The fact that Dodge chose the 2000 Geneva motor show to first display its ESX3 concept was an indication of the company’s intention of taking on the Europeans at their own game. The Detroit motor show is traditionally the American car industry’s showcase for new cars and concepts, but in a bid to show that Dodge could compete on equal terms with marques such as BMW and Mercedes, the ESX3 burst on to the scene at the first (and arguably most important) European motor show of the year.
As the name suggested, the ESX3 was the third in a series of show cars; the first ESX had been unveiled in 1996 while the follow-up first saw the light of day in 1998. The series looked at how a hybrid car might be packaged, and they were developed as part of a US government/industry collaboration called the Partnership for a New Generation of Vehicles (PNGV). The aim of the project was to develop affordable transport that would also be more environmentally friendly than US car makers were used to. Considering the difference between the first ESX concept and its then-current production counterpart was a production cost of $60,000, while the difference between the ESX3 and the equivalent showroom car was just $7500, this third concept certainly showed promise.
The key to the whole concept was the hybrid technology beneath the skin. Dodge referred to it as mybrid technology, which was short for mild hybrid, on account of it still putting the internal combustion engine first. But to help conserve fuel a small diesel engine was backed up by an electric motor powered by a state-of-the-art lithium-ion battery.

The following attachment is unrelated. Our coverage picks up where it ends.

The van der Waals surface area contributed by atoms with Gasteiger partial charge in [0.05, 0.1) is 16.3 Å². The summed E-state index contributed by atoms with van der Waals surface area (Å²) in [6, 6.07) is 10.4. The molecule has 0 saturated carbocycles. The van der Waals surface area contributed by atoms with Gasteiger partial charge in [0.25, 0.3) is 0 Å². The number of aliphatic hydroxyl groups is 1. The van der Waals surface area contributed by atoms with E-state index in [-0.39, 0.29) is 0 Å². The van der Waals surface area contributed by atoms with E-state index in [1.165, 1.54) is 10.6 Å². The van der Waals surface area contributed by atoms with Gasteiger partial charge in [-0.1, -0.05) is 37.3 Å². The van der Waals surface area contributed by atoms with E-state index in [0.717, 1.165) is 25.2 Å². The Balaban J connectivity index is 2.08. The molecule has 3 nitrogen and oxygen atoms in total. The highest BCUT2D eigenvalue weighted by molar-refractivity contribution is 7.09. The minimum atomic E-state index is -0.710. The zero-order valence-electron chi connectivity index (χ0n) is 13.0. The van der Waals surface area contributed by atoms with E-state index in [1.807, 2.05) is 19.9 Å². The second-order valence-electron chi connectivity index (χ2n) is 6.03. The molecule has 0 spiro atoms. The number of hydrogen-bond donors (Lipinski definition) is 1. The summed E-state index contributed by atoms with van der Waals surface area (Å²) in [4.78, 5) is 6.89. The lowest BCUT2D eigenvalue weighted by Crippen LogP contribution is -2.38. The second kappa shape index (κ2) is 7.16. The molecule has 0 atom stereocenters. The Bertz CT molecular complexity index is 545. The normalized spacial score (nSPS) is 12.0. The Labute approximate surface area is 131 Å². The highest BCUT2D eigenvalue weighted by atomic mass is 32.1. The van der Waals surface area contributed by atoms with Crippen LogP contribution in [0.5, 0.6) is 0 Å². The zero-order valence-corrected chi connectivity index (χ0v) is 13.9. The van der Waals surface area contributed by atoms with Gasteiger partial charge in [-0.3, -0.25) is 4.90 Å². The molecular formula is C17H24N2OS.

An electro-mechanical automatic transmission (dubbed EMAT) transmitted the power to the front wheels and thanks to the weight being reduced to a minimum, fuel consumption was reduced as far as possible. The PNGV goal had been set at 80mpg while the ESX3 managed to get to within 8mpg of this; further development could see the goal being achieved.
By reducing weight as much as possible, performance could also be maximised. Although no top speed was quoted for the ESX3, the acceleration time of 11 seconds to get from standing still to 60mph was pretty good, as just 94bhp was available with both the electric motor and the 1.5-litre diesel engine on song.
The bodyshell was made of injection-moulded thermoplastic and by the time the car was finished it weighed just 1020kg, which was pretty good going for a full-sized saloon capable of housing a family and their luggage. But it was recognised that a car such as the ESX3 would have to be fully equipped, so there was a high-performance video and audio system along with climate control. There was also a multimedia display which reduced the need for masses of switches throughout the cabin; instead everything could be controlled by a touch screen. It also meant everything could be personalised far more easily, according to what the driver and passenger wanted. By rethinking how these were built and integrated into the car it was possible to reduce weight even further.
The problem with using advanced materials to keep weight down is that it’s not very easy to recycle them. Dodge aimed to tackle that comprehensively with the ESX3 and the result was a vehicle that achieved 80% recyclability. Clothing all this technology was a sharp suit that Dodge referred to as having ‘faceted design’. This was the look which was becoming popular globally – sheared surfaces and faceted angles gave a clean design without being bland. The tail lights gave a three-dimensional effect while also recalling the fins of Chrysler’s cars from the late 1950s, and the rear window sloped sharply before being abruptly truncated – something that was striking, if a little bizarre.
||Front-mounted, 1.5-litre, diesel 4-cylinder, + rear-mounted electric motor
||74bhp (diesel) + 20bhp (electric)